This kit was designed entirely with CAD software. Nothing fancy just take measurements and make curves. Basic pattern making skill here (need to work on that).
Free tools for this would be inkscape and open office spread sheet.
Process behind this is:
Make some sketch; in my case doodle a plan on some random scrap of paper
Use spread sheet to devide according to planned design
Draw it up in CAD
Export to laser and cut
Paper parts were made first to test scale and fit (as well as one can test with paper)
Edits made; cut latex.
Hours of gluing and random profanity to assemble everything neatly
Optional things to do:
Rush like hell
Meet deadline by a hair.
Hexagon pattern is a laser cut appliqué.
Cut using the Site3 Laser (site3.ca)
Another photo on my deviantart page here http://dainsane1.deviantart.com/art/Hexagon-Latex-220374483
Model credits: Fenix Targaryen
Photographer & Make-up Artist credits: Jonah Fheonix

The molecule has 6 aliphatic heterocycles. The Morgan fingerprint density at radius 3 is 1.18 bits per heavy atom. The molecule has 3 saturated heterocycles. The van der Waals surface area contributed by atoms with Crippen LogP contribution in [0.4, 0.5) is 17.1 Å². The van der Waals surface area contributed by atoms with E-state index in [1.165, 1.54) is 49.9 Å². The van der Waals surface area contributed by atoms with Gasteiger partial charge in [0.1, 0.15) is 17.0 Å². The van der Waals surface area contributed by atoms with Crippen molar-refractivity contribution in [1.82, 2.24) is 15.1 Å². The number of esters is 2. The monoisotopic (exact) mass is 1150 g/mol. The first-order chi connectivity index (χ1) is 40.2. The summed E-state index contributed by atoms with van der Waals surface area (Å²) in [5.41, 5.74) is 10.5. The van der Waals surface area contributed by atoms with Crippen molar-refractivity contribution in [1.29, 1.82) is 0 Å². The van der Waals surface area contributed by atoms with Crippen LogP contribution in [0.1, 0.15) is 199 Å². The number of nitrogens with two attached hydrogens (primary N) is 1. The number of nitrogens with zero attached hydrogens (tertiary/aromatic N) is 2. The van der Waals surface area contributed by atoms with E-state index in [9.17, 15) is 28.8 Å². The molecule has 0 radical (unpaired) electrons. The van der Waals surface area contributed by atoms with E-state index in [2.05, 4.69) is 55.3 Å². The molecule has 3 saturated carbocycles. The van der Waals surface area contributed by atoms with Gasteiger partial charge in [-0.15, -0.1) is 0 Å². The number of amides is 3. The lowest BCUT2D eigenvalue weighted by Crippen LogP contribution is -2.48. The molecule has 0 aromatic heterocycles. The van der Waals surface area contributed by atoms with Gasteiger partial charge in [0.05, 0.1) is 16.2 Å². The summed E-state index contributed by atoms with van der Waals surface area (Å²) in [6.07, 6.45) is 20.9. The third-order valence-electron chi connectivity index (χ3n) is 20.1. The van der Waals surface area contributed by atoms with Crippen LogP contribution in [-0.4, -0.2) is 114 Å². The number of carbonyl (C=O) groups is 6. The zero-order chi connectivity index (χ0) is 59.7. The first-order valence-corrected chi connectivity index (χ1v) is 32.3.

Latex sheeting from sheetlatex.com
Thanks to all who came to Toronto’s first mini Maker Faire. The response was amazing and encouraging. To see the look of confusion change to amazement was awesome. Seeing this repeatedly over two days really makes me think I have something. It’s not something that will ever sell to the masses; but those who after edgy wearable art will want my creations. Photos of my stuff are located on my deviant art page. (http://dainsane1.deviantart.com).
Now in development: My own magnetic power connector. The dilemma was to power my led wearables without having batteries in every small thing. I have done this so far with disposable batteries; but now I want to use lithium polymer batteries.
These batteries are small but costly and have to have a special charger. Given the limitations it is preferable to have a single larger battery that powers everything.
Next problem shows itself when costume parts can be large, clumsy (wings) and need to be removed with ease. My solution is a power connector that will latch and break with ease.
A magnetic connector that will snap together and will not connect backwards.
Connector closed and open.
The colour code marks the direction of the magnet rather then the direction of current. This will mean all connectors are made the same.
I am using 2 1/8’ neodymium magnets in each connector in a laser cut acrylic housing. The wires will be secured to the magnets with conductive epoxy (pics are dry fit)
The connector housing is made in two parts one cut and etched for the wire, the second to fit the magnets.
Brass pins made to align the halves when gluing.